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Every Hunt Is A Lesson: Expectations vs. Reality

Welcome back everyone. Its been awhile since I've posted a blog and apologize. Between work and reduction bow season, I have not had a whole lot of other free time. During my last few sits in the stand I have been thinking about how every hunt is a lesson, which has inspired me to write this post.


One of my Indiana reduction zone deer hunting spots.


More times than not I think people give up on hunting because of the ruthlessness that is often thrown at them. Hunting is hard and being successful in terms of “bringing home the bacon” is not always possible. It’s easy to get caught up in your own thoughts and imagine harvesting animals every time you go out, but the harsh reality is more times than not, you will come home empty handed. To keep your morale lifted, it’s important to set boundaries between your personal expectations and the reality of meeting those. Soak in all the knowledge the woods has to offer and remember just because you aren’t harvesting game on every outing doesn’t mean the hunt was unsuccessful.


The Trophy Image

I know I know it’s true… Everyone wants their name in the record books but for many the opportunity will never come. Not harvesting trophy animals doesn’t make you a bad hunter as there are many reasons why a person might never mark this off their bucket list. Maybe you only get to hunt a few days a year or you don’t have the access that many other hunters have. Whatever the reason, don’t let scores, weights and numbers get you down. Set real life expectations for your hunt and work towards goals that are actually achievable. Doing so will boost your confidence and in the end make you a better hunter.


You Will Fail

Any hunter that tells you that he or she has never failed at a hunt is surely lying. During your time in the woods it is certain that you will miss shots, spook game and wait hours, sometimes days without seeing a single animal. There will be times that you will solely debate selling off all your expensive gear, guns, bows and taking up golf as an alternative. At times you’ll be frustrated, you will lose sleep and you will be angry with yourself when you miss the shot due to bad judgement. Every failure is a lesson to be learned. If you miss a shot, you’ll be so torn up about it, that you will do whatever it takes to figure out what went wrong. If you spook game, you’ll teach yourself how to better play wind and strategize your approach. In order to be a successful hunter, you have to first be a failing one.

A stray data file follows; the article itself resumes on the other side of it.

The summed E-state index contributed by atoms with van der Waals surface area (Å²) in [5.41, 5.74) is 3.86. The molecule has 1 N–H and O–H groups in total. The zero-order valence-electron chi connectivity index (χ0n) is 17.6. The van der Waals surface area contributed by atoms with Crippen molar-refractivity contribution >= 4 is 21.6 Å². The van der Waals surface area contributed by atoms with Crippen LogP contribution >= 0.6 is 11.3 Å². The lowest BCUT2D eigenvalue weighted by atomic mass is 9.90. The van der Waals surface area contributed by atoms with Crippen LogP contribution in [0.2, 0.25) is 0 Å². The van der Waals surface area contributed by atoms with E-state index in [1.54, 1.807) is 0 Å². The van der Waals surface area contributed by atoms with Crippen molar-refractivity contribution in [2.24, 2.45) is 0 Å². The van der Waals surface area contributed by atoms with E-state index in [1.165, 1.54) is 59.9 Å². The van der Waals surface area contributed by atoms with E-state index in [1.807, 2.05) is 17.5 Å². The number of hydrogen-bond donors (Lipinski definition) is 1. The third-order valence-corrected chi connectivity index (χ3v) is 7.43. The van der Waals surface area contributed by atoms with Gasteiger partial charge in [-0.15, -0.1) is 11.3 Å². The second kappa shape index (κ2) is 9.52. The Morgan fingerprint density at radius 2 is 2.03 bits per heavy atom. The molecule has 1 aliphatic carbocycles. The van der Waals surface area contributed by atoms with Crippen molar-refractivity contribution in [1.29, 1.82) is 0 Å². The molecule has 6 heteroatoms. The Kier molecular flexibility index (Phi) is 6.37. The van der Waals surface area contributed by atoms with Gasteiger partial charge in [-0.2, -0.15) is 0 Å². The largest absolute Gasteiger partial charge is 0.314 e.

Expensive equipment

I honestly can’t count the number of people who blame being unsuccessful hunters because of their lack of expensive gear and the latest technology. Seldomly do I buy into the gimmicks, but I know a lot of hunters who feel like if they aren’t geared up as well as the Russian Army then their season is already over. The truth is you don’t have to have the newest and most fancy camo pattern, the year’s newest bow model, or a set off 2000 dollar decoys to be successful. Buy what you can afford, spend the most you can on comfortable clothing (comfort ruins a hunt faster than anything) and get out there and hunt. Being in the woods and observing what is going on around you will bring you higher euphoria and more success than any materialistic item will. Work towards your goals of purchasing more expensive gear every season if that’s what you want to do, but don’t let the absence of those items keep you from what you enjoy. Be realistic with yourself on what you can afford to spend on gear for the season.


At the end of the day, remember to have fun during your quest of hunting. Do your best to be successful, but don’t be too hard on yourself when you are not. Learn from your mistakes and teach others so they can carry on the tradition. Keep expectations low and stick with a plan and in return you will be a happier and more successful hunter. Stay safe!


-Adam

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